It’s important to evaluate any business policy or process on a regular basis to ensure that you’re on track to succeed. One of the most integral processes to the smooth running of an organization is inventory management.
Supply chain disruptions across North America and around the world caused by the pandemic have magnified the critical role of inventory management. Inventory management is the part of supply chain management that aims to always have the right products, in the right quantity, available at the right time.
An inventory tracking system is especially important to keep up with ordering personal protection and infection control products. Medical grade PPE and consumables continue to be in high demand as new variants emerge and public safety measures remain in place. Now more than ever, labs, care facilities and medical and dental practices need to utilize inventory tracking systems to determine optimal reorder points, so they don’t run out of necessary supplies during crucial periods.
Here are a few measures you can take to implement an effective tracking system for your facility or practice that will help ensure you’re never caught short of supplies and that inventory data is accurate and up to date.
The most basic method of tracking inventory is to set up a manual inventory ledger. You can create a spreadsheet or use a physical notebook. Any time you order and make use of an item, record it in the ledger. At the end of the day, use the data in your ledger to update your total inventory numbers.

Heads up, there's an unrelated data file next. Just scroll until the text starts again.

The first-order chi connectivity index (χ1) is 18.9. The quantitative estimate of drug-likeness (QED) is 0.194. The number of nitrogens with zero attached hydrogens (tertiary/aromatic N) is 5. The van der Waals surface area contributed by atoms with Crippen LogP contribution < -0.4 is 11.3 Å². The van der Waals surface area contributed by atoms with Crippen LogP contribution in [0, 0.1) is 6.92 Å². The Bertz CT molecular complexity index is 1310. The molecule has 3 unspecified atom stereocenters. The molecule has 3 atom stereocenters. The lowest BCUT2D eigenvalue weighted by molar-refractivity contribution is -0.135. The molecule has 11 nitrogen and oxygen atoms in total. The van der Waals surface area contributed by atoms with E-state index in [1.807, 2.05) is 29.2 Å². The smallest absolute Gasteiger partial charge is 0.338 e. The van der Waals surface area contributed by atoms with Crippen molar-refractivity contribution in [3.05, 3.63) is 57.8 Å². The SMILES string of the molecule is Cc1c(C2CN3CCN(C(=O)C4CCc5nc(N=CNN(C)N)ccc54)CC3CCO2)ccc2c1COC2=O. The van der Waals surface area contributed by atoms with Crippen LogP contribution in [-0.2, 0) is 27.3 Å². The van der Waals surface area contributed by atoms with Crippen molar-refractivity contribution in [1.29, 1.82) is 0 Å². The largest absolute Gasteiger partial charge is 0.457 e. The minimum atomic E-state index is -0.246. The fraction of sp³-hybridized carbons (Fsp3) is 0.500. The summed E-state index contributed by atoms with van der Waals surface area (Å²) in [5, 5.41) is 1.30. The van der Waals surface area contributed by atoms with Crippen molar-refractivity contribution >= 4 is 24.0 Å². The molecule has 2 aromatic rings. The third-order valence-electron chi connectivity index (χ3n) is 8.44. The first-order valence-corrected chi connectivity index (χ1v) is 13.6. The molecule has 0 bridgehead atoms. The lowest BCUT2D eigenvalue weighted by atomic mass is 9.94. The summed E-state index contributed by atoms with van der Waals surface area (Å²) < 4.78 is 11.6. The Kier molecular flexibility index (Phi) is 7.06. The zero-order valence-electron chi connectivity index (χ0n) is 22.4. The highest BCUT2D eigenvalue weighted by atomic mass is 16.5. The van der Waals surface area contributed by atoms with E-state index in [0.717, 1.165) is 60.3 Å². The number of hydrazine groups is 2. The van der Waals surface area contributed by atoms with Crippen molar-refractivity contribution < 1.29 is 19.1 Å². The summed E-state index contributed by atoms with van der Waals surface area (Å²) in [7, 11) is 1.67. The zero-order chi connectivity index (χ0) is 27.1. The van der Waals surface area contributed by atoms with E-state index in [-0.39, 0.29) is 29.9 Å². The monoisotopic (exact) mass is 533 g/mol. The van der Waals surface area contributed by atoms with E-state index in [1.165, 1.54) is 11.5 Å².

Beyond a basic manual tracking system, there are a variety of specialized inventory management software programs available, and many accounting programs have an inventory function that you can use for this.
A good manual or software-based inventory ledger should record information like:
• Product name
• Date of purchase
• Product expiry date if applicable
• Quantity purchased
• Unit price
• Total price paid
• Total amount paid
• Date of use
• Quantity used
• Quantity of remaining stock
Storage is perhaps the most important factor to consider in your PPE and infection control inventory management strategy. These products exist to protect staff from hazards, so keeping items pristine is second to none. Products should be stored as recommended by industry guidelines including avoiding sunlight, contaminants, and unsecured environments to prevent compromising them.
The more organized your inventory, the better your staff can work as they can use items without having to guess where they are kept. It also helps determine when a particular item is running low.
Items should be used in the same chronological order as they were purchased or received. This is especially important for certain PPE and infection control products with a finite shelf life. The best way to apply FIFO in a storeroom is to add new items from the back so the older products are always accessible at the front.
Even with good inventory management software, periodically you still need to actually count your inventory to make sure what you have in stock matches what you think you have.
Be mindful of compliance